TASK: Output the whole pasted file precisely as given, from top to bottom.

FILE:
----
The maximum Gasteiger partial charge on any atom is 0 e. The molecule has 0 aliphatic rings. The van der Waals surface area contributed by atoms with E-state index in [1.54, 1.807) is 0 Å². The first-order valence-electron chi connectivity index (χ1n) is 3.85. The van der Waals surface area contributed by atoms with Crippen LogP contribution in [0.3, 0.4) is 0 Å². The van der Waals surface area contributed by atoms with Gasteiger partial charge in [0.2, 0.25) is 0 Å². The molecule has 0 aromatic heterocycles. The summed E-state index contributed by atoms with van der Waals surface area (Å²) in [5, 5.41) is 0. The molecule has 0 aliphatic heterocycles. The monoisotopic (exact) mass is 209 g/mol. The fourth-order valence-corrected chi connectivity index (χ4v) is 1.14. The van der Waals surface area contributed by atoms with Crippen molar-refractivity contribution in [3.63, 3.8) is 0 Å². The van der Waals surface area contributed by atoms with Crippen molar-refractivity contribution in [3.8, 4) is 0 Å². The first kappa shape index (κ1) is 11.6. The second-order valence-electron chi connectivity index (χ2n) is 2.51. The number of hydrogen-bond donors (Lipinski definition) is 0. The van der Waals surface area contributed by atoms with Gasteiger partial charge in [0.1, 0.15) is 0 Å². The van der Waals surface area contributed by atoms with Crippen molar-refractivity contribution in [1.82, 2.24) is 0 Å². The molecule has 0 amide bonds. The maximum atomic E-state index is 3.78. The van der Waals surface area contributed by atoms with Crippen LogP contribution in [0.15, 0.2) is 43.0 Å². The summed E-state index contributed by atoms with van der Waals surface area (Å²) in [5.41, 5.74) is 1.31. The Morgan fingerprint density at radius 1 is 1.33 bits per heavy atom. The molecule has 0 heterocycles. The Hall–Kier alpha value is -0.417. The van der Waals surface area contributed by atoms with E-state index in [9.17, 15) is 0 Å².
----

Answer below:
The maximum Gasteiger partial charge on any atom is 0 e. The molecule has 0 aliphatic rings. The van der Waals surface area contributed by atoms with E-state index in [1.54, 1.807) is 0 Å². The first-order valence-electron chi connectivity index (χ1n) is 3.85. The van der Waals surface area contributed by atoms with Crippen LogP contribution in [0.3, 0.4) is 0 Å². The van der Waals surface area contributed by atoms with Gasteiger partial charge in [0.2, 0.25) is 0 Å². The molecule has 0 aromatic heterocycles. The summed E-state index contributed by atoms with van der Waals surface area (Å²) in [5, 5.41) is 0. The molecule has 0 aliphatic heterocycles. The monoisotopic (exact) mass is 209 g/mol. The fourth-order valence-corrected chi connectivity index (χ4v) is 1.14. The van der Waals surface area contributed by atoms with Crippen molar-refractivity contribution in [3.63, 3.8) is 0 Å². The van der Waals surface area contributed by atoms with Crippen molar-refractivity contribution in [3.8, 4) is 0 Å². The first kappa shape index (κ1) is 11.6. The second-order valence-electron chi connectivity index (χ2n) is 2.51. The number of hydrogen-bond donors (Lipinski definition) is 0. The van der Waals surface area contributed by atoms with Gasteiger partial charge in [0.1, 0.15) is 0 Å². The van der Waals surface area contributed by atoms with Crippen molar-refractivity contribution in [1.82, 2.24) is 0 Å². The molecule has 0 amide bonds. The maximum atomic E-state index is 3.78. The van der Waals surface area contributed by atoms with Crippen LogP contribution in [0.15, 0.2) is 43.0 Å². The summed E-state index contributed by atoms with van der Waals surface area (Å²) in [5.41, 5.74) is 1.31. The Morgan fingerprint density at radius 1 is 1.33 bits per heavy atom. The molecule has 0 heterocycles. The Hall–Kier alpha value is -0.417. The van der Waals surface area contributed by atoms with E-state index in [9.17, 15) is 0 Å².